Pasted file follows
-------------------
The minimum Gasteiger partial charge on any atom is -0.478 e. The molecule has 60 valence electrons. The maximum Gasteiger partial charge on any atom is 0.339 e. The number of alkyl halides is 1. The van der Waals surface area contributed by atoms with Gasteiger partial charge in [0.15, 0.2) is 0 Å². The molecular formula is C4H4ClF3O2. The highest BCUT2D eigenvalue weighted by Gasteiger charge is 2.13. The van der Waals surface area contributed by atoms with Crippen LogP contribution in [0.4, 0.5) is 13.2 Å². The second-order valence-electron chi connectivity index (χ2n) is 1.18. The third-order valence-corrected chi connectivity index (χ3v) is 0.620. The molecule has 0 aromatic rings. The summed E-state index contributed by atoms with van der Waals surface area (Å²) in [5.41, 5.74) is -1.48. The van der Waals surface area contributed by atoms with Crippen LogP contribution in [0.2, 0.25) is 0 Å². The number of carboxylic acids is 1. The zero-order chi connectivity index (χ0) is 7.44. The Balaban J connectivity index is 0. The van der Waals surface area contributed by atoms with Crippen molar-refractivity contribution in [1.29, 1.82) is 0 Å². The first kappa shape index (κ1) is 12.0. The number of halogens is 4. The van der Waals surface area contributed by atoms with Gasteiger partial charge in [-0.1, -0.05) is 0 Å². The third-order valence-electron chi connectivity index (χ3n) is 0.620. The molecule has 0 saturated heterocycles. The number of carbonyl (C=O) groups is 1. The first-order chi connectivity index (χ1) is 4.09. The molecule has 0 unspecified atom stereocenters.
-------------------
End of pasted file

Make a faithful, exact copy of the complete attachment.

The minimum Gasteiger partial charge on any atom is -0.478 e. The molecule has 60 valence electrons. The maximum Gasteiger partial charge on any atom is 0.339 e. The number of alkyl halides is 1. The van der Waals surface area contributed by atoms with Gasteiger partial charge in [0.15, 0.2) is 0 Å². The molecular formula is C4H4ClF3O2. The highest BCUT2D eigenvalue weighted by Gasteiger charge is 2.13. The van der Waals surface area contributed by atoms with Crippen LogP contribution in [0.4, 0.5) is 13.2 Å². The second-order valence-electron chi connectivity index (χ2n) is 1.18. The third-order valence-corrected chi connectivity index (χ3v) is 0.620. The molecule has 0 aromatic rings. The summed E-state index contributed by atoms with van der Waals surface area (Å²) in [5.41, 5.74) is -1.48. The van der Waals surface area contributed by atoms with Crippen LogP contribution in [0.2, 0.25) is 0 Å². The number of carboxylic acids is 1. The zero-order chi connectivity index (χ0) is 7.44. The Balaban J connectivity index is 0. The van der Waals surface area contributed by atoms with Crippen molar-refractivity contribution in [1.29, 1.82) is 0 Å². The first kappa shape index (κ1) is 12.0. The number of halogens is 4. The van der Waals surface area contributed by atoms with Gasteiger partial charge in [-0.1, -0.05) is 0 Å². The third-order valence-electron chi connectivity index (χ3n) is 0.620. The molecule has 0 saturated heterocycles. The number of carbonyl (C=O) groups is 1. The first-order chi connectivity index (χ1) is 4.09. The molecule has 0 unspecified atom stereocenters.